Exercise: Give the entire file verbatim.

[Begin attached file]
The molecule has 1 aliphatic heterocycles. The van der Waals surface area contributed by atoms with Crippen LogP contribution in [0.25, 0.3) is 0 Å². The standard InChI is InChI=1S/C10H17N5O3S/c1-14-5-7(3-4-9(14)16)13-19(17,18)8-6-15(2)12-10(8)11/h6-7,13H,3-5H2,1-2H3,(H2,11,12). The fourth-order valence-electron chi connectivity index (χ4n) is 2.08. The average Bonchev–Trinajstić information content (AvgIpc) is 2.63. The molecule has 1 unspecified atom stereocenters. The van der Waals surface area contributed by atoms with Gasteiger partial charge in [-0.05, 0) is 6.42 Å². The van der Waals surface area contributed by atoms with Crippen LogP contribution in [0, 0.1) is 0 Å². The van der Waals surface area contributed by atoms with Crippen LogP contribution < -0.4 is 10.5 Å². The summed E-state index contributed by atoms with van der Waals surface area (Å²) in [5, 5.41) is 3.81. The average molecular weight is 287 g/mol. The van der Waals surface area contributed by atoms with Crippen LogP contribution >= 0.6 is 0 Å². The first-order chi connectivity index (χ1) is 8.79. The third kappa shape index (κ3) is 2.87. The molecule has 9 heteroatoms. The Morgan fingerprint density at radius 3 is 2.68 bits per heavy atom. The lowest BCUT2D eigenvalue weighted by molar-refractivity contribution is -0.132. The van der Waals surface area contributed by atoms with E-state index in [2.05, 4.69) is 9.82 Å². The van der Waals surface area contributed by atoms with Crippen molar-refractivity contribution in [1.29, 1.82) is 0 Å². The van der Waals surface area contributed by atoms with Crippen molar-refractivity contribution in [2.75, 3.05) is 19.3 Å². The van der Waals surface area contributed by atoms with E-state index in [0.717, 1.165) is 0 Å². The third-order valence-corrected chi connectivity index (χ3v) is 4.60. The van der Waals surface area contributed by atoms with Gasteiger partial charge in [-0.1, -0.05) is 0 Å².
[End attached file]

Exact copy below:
The molecule has 1 aliphatic heterocycles. The van der Waals surface area contributed by atoms with Crippen LogP contribution in [0.25, 0.3) is 0 Å². The standard InChI is InChI=1S/C10H17N5O3S/c1-14-5-7(3-4-9(14)16)13-19(17,18)8-6-15(2)12-10(8)11/h6-7,13H,3-5H2,1-2H3,(H2,11,12). The fourth-order valence-electron chi connectivity index (χ4n) is 2.08. The average Bonchev–Trinajstić information content (AvgIpc) is 2.63. The molecule has 1 unspecified atom stereocenters. The van der Waals surface area contributed by atoms with Gasteiger partial charge in [-0.05, 0) is 6.42 Å². The van der Waals surface area contributed by atoms with Crippen LogP contribution in [0, 0.1) is 0 Å². The van der Waals surface area contributed by atoms with Crippen LogP contribution < -0.4 is 10.5 Å². The summed E-state index contributed by atoms with van der Waals surface area (Å²) in [5, 5.41) is 3.81. The average molecular weight is 287 g/mol. The van der Waals surface area contributed by atoms with Crippen LogP contribution >= 0.6 is 0 Å². The first-order chi connectivity index (χ1) is 8.79. The third kappa shape index (κ3) is 2.87. The molecule has 9 heteroatoms. The Morgan fingerprint density at radius 3 is 2.68 bits per heavy atom. The lowest BCUT2D eigenvalue weighted by molar-refractivity contribution is -0.132. The van der Waals surface area contributed by atoms with E-state index in [2.05, 4.69) is 9.82 Å². The van der Waals surface area contributed by atoms with Crippen molar-refractivity contribution in [1.29, 1.82) is 0 Å². The van der Waals surface area contributed by atoms with Crippen molar-refractivity contribution in [2.75, 3.05) is 19.3 Å². The van der Waals surface area contributed by atoms with E-state index in [0.717, 1.165) is 0 Å². The third-order valence-corrected chi connectivity index (χ3v) is 4.60. The van der Waals surface area contributed by atoms with Gasteiger partial charge in [-0.1, -0.05) is 0 Å².